It has been nearly ten years but the hype, speculation, and hoopla surrounding the launch of Apple’s latest product remain strong.
The unveiling of Apple’s iPhone 7 last week may have attracted the expected flurry of predictions, rumours and debate about the iconic smartphone but it doesn’t whip up the fever pitch levels it once commanded.
While the mainstream chatter may have centered around the removal of the headphone jack and the wireless earphones, the new look design - notably the sleek jet black model - was also attracting a lot of attention. As was the brand’s bold new advert.
This dark and brooding messaging is a bold new direction for the brand.
Forget the high-energy colourful advertising that heralded the arrival of the Apple iPod in the early noughties. The iPhone 7 is dark and mysterious, at least that’s what Apple want you to think if the advertising is anything to go by.
The 30-second ad is visceral, heavy of sound and a flurry of symbolic black & white imagery. Lightning flashes and cracks, water pulses with heavy bass sounds, there’s an owl, a stag, a boxer squaring up to a fight, a dark forest, rain drops, flashes of light, stars and then the launch date.
The phone appears for a split-second at the end of the film, its outline visible against a sea of stars in imagery reminiscent of the black obsidian tablet from Stanley Kubrick’s ‘2001: A Space Odyssey’.
Apple has created a symbolic feast to showcase the iPhone 7’s new features; waterproofing, a double camera, and stereo sound.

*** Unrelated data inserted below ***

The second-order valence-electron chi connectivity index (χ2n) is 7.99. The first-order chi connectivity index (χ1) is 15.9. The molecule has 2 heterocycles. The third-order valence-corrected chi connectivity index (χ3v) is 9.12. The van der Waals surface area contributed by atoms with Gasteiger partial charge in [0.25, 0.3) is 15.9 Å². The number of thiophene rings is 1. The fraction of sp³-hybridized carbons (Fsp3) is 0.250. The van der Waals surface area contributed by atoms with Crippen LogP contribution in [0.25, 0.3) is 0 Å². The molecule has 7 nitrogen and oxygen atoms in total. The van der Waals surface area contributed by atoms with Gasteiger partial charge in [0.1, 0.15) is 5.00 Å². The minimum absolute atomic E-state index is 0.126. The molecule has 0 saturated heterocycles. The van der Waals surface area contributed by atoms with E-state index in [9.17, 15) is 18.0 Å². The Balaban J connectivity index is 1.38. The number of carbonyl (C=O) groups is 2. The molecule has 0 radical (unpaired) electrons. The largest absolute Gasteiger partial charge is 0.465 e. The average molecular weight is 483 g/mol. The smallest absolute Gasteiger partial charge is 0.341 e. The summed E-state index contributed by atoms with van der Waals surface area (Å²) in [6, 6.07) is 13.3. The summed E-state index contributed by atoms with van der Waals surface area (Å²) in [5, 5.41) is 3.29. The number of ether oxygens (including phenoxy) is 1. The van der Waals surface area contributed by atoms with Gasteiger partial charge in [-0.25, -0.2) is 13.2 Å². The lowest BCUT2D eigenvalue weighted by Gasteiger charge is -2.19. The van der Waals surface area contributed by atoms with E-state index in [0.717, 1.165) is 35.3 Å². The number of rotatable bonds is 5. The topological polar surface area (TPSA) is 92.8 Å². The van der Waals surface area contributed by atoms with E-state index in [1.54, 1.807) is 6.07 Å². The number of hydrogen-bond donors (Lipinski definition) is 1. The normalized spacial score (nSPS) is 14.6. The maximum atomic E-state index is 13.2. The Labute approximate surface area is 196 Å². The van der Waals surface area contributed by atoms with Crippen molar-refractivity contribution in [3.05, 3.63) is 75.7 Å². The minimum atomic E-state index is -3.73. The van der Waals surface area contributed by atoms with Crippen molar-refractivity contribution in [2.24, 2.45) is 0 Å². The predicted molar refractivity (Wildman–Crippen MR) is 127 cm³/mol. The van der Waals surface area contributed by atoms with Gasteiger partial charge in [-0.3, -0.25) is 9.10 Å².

This dark and brooding messaging is a bold new direction for the brand and speaks to an interesting new strategy.
What’s more, a number of the 7’s new features, such as the double camera, water-proofing and headphone jack removal, are already featured on competitor handsets.
Quite simply Apple is not the brand it once was, which means it needs a bold, new strategy to help it win over customers. It's hoping that the jet black model is cool, futuristic and stylish enough to do this. (Sure, it scratches and smudges, but that is beside the point).
The design and advertising speak to a more aesthetic audience. The advertising particularly seems to ignore the mainstream in a bid to target a more discerning audience.
Is this jet-black design and mysterious and symbolic advertising an attempt to speak to the brand’s core audience of creative types?
In a global market that has become accustomed to fast moving technology and regular product upgrades, getting people excited about the new iPhone is a harder task. Apple is clearly banking on a dark and edgy strategy to help it stand out from the crowd.